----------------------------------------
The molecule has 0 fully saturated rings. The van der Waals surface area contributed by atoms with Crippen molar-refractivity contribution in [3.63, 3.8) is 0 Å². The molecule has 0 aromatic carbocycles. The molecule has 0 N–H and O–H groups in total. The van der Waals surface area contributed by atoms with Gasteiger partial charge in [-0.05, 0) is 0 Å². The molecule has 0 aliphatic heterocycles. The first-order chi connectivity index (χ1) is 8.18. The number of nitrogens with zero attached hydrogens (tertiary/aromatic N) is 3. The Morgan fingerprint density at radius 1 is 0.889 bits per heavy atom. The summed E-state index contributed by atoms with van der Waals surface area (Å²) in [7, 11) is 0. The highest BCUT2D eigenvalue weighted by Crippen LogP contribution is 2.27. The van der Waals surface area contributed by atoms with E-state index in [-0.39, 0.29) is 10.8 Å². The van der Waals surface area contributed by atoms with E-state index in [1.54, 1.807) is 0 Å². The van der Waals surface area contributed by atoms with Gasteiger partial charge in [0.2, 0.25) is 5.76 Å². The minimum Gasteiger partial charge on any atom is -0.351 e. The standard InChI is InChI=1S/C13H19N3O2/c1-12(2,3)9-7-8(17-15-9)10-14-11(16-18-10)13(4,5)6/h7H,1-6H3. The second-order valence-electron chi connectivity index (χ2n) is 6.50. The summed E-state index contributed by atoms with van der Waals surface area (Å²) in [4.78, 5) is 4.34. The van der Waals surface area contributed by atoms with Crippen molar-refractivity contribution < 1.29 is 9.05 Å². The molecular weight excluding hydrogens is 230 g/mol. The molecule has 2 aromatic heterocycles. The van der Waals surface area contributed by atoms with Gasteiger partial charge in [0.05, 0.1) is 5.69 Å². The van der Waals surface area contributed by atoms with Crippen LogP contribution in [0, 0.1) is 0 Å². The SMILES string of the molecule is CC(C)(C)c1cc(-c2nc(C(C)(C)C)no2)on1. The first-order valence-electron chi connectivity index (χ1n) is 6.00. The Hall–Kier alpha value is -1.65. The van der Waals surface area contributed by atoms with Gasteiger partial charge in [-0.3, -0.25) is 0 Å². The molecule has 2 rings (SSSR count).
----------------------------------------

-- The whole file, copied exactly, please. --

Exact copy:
The molecule has 0 fully saturated rings. The van der Waals surface area contributed by atoms with Crippen molar-refractivity contribution in [3.63, 3.8) is 0 Å². The molecule has 0 aromatic carbocycles. The molecule has 0 N–H and O–H groups in total. The van der Waals surface area contributed by atoms with Gasteiger partial charge in [-0.05, 0) is 0 Å². The molecule has 0 aliphatic heterocycles. The first-order chi connectivity index (χ1) is 8.18. The number of nitrogens with zero attached hydrogens (tertiary/aromatic N) is 3. The Morgan fingerprint density at radius 1 is 0.889 bits per heavy atom. The summed E-state index contributed by atoms with van der Waals surface area (Å²) in [7, 11) is 0. The highest BCUT2D eigenvalue weighted by Crippen LogP contribution is 2.27. The van der Waals surface area contributed by atoms with E-state index in [-0.39, 0.29) is 10.8 Å². The van der Waals surface area contributed by atoms with E-state index in [1.54, 1.807) is 0 Å². The van der Waals surface area contributed by atoms with Gasteiger partial charge in [0.2, 0.25) is 5.76 Å². The minimum Gasteiger partial charge on any atom is -0.351 e. The standard InChI is InChI=1S/C13H19N3O2/c1-12(2,3)9-7-8(17-15-9)10-14-11(16-18-10)13(4,5)6/h7H,1-6H3. The second-order valence-electron chi connectivity index (χ2n) is 6.50. The summed E-state index contributed by atoms with van der Waals surface area (Å²) in [4.78, 5) is 4.34. The van der Waals surface area contributed by atoms with Crippen molar-refractivity contribution < 1.29 is 9.05 Å². The molecular weight excluding hydrogens is 230 g/mol. The molecule has 2 aromatic heterocycles. The van der Waals surface area contributed by atoms with Gasteiger partial charge in [0.05, 0.1) is 5.69 Å². The van der Waals surface area contributed by atoms with Crippen LogP contribution in [0, 0.1) is 0 Å². The SMILES string of the molecule is CC(C)(C)c1cc(-c2nc(C(C)(C)C)no2)on1. The first-order valence-electron chi connectivity index (χ1n) is 6.00. The Hall–Kier alpha value is -1.65. The van der Waals surface area contributed by atoms with Gasteiger partial charge in [-0.3, -0.25) is 0 Å². The molecule has 2 rings (SSSR count).